Jesus says, “My sheep hear my voice. I know them, and they follow me.” At first this sounds like a logical, easy progression of events. We hear God’s voice, and we follow. Except, in actual experience, it can be difficult to know when we’ve heard the voice of God. Frequently, it is unclear whether the advice from a trusted friend, colleague, or pastor is really a word from God or just another random piece of counsel. Through all the clamor of myriad messages with which the modern world increasingly surrounds us, we struggle to distinguish the voice of the Shepherd. Even as we try to discern the voice of God, we struggle to know.
Just as the sheep recognize their shepherd’s voice through repeated experience and practice, so also we become more adept at recognizing the voice of God. We would be wise, then, to cultivate practices of silent meditation and carve out spaces of quiet to enable godly listening. Yet, here is the good news: The Shepherd knows us. As we foster attentive ears ready to hear God in any given moment or situation and take that first step of faith in conviction of things not yet seen, the source of our assurance is not so much our knowledge of God but the Shepherd’s perfect knowledge of us. God knows our every need, weakness, and fear. God knows our every gift and our heart. The Good Shepherd always seeks our well-being, and no one can snatch that away. Rather than relying upon our own questionable ability to know, we can hear and follow in the absolute assurance that God knows us and anticipates our every need.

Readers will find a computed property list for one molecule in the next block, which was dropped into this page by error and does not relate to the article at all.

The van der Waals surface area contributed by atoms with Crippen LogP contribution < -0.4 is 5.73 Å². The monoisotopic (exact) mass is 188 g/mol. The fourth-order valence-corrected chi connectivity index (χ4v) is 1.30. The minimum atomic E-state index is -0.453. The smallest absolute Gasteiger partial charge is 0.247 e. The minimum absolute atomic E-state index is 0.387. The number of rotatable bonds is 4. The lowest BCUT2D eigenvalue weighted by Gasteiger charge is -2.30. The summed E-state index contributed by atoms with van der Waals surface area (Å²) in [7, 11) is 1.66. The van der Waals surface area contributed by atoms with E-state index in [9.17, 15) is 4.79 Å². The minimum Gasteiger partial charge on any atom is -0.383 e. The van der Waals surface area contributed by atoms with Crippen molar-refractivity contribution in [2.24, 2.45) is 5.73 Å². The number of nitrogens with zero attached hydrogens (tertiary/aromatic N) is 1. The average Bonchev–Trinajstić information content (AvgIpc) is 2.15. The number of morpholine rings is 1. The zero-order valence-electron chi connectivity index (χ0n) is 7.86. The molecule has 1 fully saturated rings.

Lord, quiet the world’s perpetual noise, saying, “Peace, be still!” Help me learn to be still enough to hear your voice. Teach me to rest in the assurance that you know me and have anticipated my every need. Amen.
The imagery of sheep plays a prominent role in three of this week’s readings. Psalm 23 uses the relationship between the shepherd and the sheep as its guiding metaphor. The Lord is our shepherd and leads us to safe and fertile places. Even when we pass through a dark valley, the Lord is there protecting us with a shepherd’s weapon, a staff. In the Gospel reading, Jesus describes himself as a shepherd who calls his sheep. Because they are his, they hear his voice. In Revelation, Jesus becomes the sheep—or more specifically, the Lamb that was slain on our behalf. Those who endure will praise the Lamb forever. Acts is different in that it focuses on a resurrection story, a manifestation of God’s power working through Peter.
Read Acts 9:36-43. How can you be a witness and a vessel for God’s activity?
Read Psalm 23. Reflect on the questions the author poses in Tuesday’s meditation. Allow God’s guidance and correction to be comforting.
Read Revelation 7:9-17. How does knowing Christ as both Lamb and Shepherd help you work to bring about things not yet seen?
Read John 10:22-30. How does your faith allow you to hold gently your convictions without needing to grasp tightly to certainties?
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